Thursday, May 29, 2008

I'm learning.

Right now, I'm reading four books.  They are: Making Shapely Fiction by Jerome Stern, a fun little read about how to make your fiction writing a bit more interesting, Husband Coached Childbirth by Dr. Bradley, The Birth Partner: Everything You Need to Know to Help a Woman Through Childbirth, and a mindless whodunnit by Elizabeth George for when the other books just get too heavy.  Oh, and also throw in the latest National Geographic magazine about the mysteries of Stonehenge and the world oil situation too.  Anyhoo, I'm learning a lot.

Even so, it's kinda hard to come up with other topics of conversation when my day is pretty much consumed with obsessing about the ins and outs of my "condition" and what to expect in childbirth because I'm not ashamed to admit that I'm a bit terrified...

I'm very interested in natural childbirth.  Mostly because I've always hated taking medicine and doctors in general, and I have found that my body does a pretty good job of taking care of itself.  My grandma always said that her doctor wanted a yacht, so all of a sudden she needed a radical mastectomy.  Well, I'm not exactly on board with that conspiracy theory, but I'm not a poo-pooer.  What I am not is a fan of the culture of fear our society has engendered around everything childbirth like women haven't been doing this since the beginning of women.  The fear of pain, mostly.  The fear that if you don't have monitors and peoples hands in your baby maker that you or the baby will die.

Now, don't get me wrong.  I am not a home birth fundamentalist.  The fluids.  The chance that something might go wrong.  No thank you.  I'd rather have my baby in a hospital where everything's nice and clean and doctors are there in case something happens that isn't supposed to.  But I don't want to be so afraid of the process that I do something that takes this experience out of my control.

It seems to me right now that everything I read or am taught about natural childbirth is the equal opposite to the medicated childbirth component.  Naturalists propagate as much fear as anybody else.  This fear is of putting ANYTHING medicine into your body.  Narcotics that drug your infant, epidurals that can harm the baby, etc, etc.  Be afraid of your doctors and anything they tell you!  I'm not on board with that either.  I mean, come on.  I'm already changing my life more than it will ever be changed again - do you really want to add to that pressure by asking me to side with the left or with the right and not give me the chance to vote outside my party?

I was reading the Bradley method book before bed last night and I had horrible stress dreams about going into labor and my whole situation in the dream was: "what if I am not able to follow through with natural childbirth and I let everyone down?"  To me, that was a HUGE fear, and one that I certainly don't need or appreciate.  Especially when women have healthy babies all the time both with and without medication.  

My qualm is this:  Why does it seem that if I want to have a natural childbirth it is presented as "do it or fail"?  I have no idea what labor and childbirth are going to be like.  I might be able to handle it without medication.  I might not.  I don't want the pressure of having to buy into one religion that might not get me to heaven.  Where's the Come-Informed-and-Make-Decisions-As-You-Go Party's propaganda?  They need to get their platform out there.  Because they've got my vote.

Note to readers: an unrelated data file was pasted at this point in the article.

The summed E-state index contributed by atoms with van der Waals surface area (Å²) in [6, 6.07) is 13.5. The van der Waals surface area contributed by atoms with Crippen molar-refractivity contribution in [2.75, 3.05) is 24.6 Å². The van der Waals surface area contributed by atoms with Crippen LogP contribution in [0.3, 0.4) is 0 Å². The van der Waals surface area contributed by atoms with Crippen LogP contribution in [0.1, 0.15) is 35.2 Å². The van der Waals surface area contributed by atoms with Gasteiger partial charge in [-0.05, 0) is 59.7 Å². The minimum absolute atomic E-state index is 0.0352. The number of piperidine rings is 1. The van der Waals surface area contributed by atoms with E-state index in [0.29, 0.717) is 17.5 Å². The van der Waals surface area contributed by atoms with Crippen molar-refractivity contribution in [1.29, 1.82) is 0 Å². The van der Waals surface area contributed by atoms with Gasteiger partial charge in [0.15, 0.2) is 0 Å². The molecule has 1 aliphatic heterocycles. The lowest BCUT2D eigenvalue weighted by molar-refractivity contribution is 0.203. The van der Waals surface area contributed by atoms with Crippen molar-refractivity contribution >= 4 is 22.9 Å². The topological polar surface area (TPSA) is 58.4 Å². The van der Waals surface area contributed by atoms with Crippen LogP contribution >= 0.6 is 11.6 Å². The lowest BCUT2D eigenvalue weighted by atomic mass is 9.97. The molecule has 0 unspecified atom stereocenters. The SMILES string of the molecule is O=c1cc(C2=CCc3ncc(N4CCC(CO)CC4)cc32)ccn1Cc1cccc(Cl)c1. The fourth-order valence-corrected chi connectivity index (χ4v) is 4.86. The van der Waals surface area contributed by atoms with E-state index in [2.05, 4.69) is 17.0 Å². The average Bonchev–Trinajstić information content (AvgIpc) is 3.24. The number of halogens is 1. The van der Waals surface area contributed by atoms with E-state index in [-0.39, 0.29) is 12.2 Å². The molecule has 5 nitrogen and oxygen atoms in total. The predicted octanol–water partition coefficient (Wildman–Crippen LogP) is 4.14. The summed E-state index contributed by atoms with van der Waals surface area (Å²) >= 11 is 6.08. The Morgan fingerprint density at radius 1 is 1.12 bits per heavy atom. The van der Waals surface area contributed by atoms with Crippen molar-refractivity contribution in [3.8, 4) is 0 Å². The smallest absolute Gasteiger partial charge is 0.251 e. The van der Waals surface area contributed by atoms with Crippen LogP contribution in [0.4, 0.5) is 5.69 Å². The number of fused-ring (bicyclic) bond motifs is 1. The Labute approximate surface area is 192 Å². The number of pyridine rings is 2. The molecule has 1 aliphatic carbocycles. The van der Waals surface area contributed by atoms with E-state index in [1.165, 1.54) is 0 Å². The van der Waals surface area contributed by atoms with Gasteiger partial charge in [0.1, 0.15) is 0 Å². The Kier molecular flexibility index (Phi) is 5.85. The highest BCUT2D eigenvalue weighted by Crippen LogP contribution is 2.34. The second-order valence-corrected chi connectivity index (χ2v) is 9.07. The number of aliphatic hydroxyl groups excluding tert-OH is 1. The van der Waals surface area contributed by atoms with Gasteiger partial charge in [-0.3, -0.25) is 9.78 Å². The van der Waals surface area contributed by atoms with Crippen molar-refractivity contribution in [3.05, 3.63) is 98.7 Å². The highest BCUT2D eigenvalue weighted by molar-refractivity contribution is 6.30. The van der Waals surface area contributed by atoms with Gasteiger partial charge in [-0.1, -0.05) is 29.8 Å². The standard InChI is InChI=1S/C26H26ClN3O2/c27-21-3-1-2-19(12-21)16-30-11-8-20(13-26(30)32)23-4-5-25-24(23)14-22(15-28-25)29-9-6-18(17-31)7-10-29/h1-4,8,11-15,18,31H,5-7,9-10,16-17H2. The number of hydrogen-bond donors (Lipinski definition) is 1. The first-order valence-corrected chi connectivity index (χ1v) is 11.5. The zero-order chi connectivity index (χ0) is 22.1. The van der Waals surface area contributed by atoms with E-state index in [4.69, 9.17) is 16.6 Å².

5 comments:

Ann K. said...

Excellent post today, Lizzie! Very true musings. Ever thought about writing your own guide on childbirth?

Swistle said...

"Come Informed and Make Decisions as You Go" was EXACTLY my plan. I even wrote that as my birth plan, when the OB asked me to make one: I wrote that I didn't see how something unplanned COULD be planned, and that we'd have to play it by ear. I think where people get in trouble is when they think they DO get to make a plan--and that if you make a plan, it will go that way. That's when people end up feeling as if they failed.

Carrie said...

Amen to the "come informed and make decisions as you go" idea. I had an idea of what I wanted when I went in to deliver the baby, and an idea of how things would go, but I wasnt attached to them. Which made it a lot easier to deal when everything went completely different than I thought it would.

You'll do great. But if you do have to have medications, there is NO shame in that. Do what you need to do to get the baby out and to be good to yourself as well.

maggie said...

I think the people in that party are too busy being normal to have time to get in a huff and write a book (or a blog). That was pretty much my plan as well and while there were moments when I thought, "gee, being hooked up to everything sucks!" I had plenty of moments where I was planning to name my kid after the nurse, the anesthesiologist, the doctor, the extra nurse... I give my hospital experience an A+.

Jess said...

I am not even pregnant, nor do I plan to be for awhile, but I think about this often. I agree that what makes the decision so difficult is that people are so divided and so many of them use scaremongering as a tactic to get people on their side. This is one of those things where everyone has to make the decision that is best for them, and it would be helpful if we could get objective information to help us do that.